Body, Space, and Narrative in Renaissance Representations of Disability
Elucidates how Renaissance writers used monstrosity to imagine what we now call disability
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Monstrous Kinds is the first book to explore textual representations of disability in the global Renaissance. Elizabeth B. Bearden contends that monstrosity, as a precursor to modern concepts of disability, has much to teach about our tendency to inscribe disability with meaning. Understanding how early modern writers approached disability not only provides more accurate genealogies of disability, but also helps nuance current aesthetic and theoretical disability formulations.
The book analyzes the cultural valences of early modern disability across a broad national and chronological span, attending to the specific bodily, spatial, and aesthetic systems that contributed to early modern literary representations of disability. The cross section of texts (including conduct books and treatises, travel writing and wonder books) is comparative, putting canonical European authors such as Castiglione into dialogue with transatlantic and Anglo-Ottoman literary exchange. Bearden questions grand narratives that convey a progression of disability from supernatural marvel to medical specimen, suggesting that, instead, these categories coexist and intersect.
“An excellent, timely, and necessary book that upends the problematic assumption in contemporary disability studies that norming influences didn’t exist in premodern societies. Highly interdisciplinary, Monstrous Kinds is an important contribution to both premodern and contemporary disability studies.”
—Allison P. Hobgood, Willamette University
“An innovative book that will significantly contribute to the growing body of knowledge of Renaissance disability. The variety of texts examined from different geographical areas and languages, and the in-depth analysis of the works and images, are outstanding.”
—Encarnación Juárez-Almendros, University of Notre Dame
Winner of the Tobin Siebers Prize for Disability Studies in the Humanities
A volume in the Corporealities: Discourses of Disability series
Illustration courtesy Department of Rare Books and Special Collections, Princeton University Library.
Cover description: The cover is a vibrant shade of red with contrasting white and yellow type. Set against this background and to the left is an image of conjoined adult female twins, joined from the chest down. Their torso and breasts are bare and they are draped below the waist.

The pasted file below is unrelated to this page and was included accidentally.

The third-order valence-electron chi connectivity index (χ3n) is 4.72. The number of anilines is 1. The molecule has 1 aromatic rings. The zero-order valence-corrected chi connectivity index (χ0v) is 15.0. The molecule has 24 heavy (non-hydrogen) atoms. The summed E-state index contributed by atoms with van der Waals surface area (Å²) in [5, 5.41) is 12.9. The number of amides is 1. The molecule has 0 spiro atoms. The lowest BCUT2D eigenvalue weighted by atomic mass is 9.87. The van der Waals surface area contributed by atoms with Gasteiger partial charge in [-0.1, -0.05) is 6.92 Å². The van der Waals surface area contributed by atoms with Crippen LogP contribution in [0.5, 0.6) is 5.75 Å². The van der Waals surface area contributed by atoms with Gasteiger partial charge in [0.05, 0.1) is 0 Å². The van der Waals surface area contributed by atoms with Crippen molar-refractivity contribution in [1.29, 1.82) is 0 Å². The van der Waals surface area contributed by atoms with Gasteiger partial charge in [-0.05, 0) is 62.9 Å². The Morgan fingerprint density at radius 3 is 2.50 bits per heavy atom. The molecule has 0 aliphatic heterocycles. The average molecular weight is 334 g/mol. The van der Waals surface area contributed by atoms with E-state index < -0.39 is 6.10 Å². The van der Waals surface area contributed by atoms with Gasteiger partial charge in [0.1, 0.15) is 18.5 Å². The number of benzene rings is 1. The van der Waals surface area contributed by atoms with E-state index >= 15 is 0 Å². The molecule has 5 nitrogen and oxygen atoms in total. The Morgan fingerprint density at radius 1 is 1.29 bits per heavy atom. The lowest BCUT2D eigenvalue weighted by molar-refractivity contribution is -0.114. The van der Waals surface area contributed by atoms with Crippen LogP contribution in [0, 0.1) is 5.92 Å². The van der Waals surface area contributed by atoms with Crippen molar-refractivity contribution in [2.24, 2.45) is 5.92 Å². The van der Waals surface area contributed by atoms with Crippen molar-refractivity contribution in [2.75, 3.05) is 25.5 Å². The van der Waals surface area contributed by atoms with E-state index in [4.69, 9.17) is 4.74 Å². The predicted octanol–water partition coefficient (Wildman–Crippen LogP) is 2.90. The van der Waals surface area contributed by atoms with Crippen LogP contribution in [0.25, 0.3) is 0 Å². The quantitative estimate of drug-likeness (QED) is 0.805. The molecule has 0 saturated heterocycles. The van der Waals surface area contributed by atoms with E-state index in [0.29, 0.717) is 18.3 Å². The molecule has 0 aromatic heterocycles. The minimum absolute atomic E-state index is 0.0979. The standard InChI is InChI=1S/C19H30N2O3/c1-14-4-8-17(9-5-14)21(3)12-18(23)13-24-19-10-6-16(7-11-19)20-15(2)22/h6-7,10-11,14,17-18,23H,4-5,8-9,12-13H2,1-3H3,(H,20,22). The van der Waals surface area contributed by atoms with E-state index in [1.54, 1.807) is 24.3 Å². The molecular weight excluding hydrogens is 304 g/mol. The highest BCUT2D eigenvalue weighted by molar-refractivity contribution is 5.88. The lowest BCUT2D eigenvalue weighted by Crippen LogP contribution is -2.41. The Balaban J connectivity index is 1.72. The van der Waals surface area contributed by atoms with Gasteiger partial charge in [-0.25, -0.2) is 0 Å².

Praise / Awards
"Elizabeth Bearden's Monstrous Kinds is a much-needed, rich, interdisciplinary, and global contribution to the study of embodiment in the early modern period."
"In Monstrous Kinds Bearden contributes to this critical intervention, making a strong case for what disability theorists can learn from a deeper understanding of premodern constructions of disability, and what scholars of early modern monstrosity can learn from disability studies.... Bearden's Monstrous Kinds is required reading for scholars interested in disability's past, present, and futures."
—Kristina Lucenko, Disability Studies Quarterly
"Bearden, to take another instance, has shown how encounters with disabled persons in Mexican and Ottoman cultures at once establish “the ubiquity of disability” and reinforce “European understandings of the alternative capacities that sensory impairment generates.”
—Melissa E. Sanchez, English Literary Renaissance
"Elizabeth B. Bearden’s Monstrous Kinds: Body, Space, and Narrative in Renaissance Representations of Disability is a valuable survey of how monstrosity and disability get deployed in conduct manuals and travel narratives in early modern Europe"
"In arguing for the presence of sophisticated, complicated ideas about disability, impairment, and social power in the early modern period, Bearden shows that disability need not be a purely modern concept: the vibrancy of disability history is there, if we look for it"
—Emily Price, Supernatural Studies
"In its attention to the similarities, as well as differences, in representations of disability across genre, geography, culture and historical period, Monstrous Kinds fulfills its wish to recognize that ‘we have more in common with past attitudes to disability, both good and ill, than we first might like to admit’ and exemplifies the ways in which scholarly diversity and collaboration can enrich critical disability studies."
—Lee Hansen, Renaissance Studies
Winner: 2017 Tobin Siebers Prize for Disability Studies in the Humanities
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by Supernatural Studies 2/5/2021
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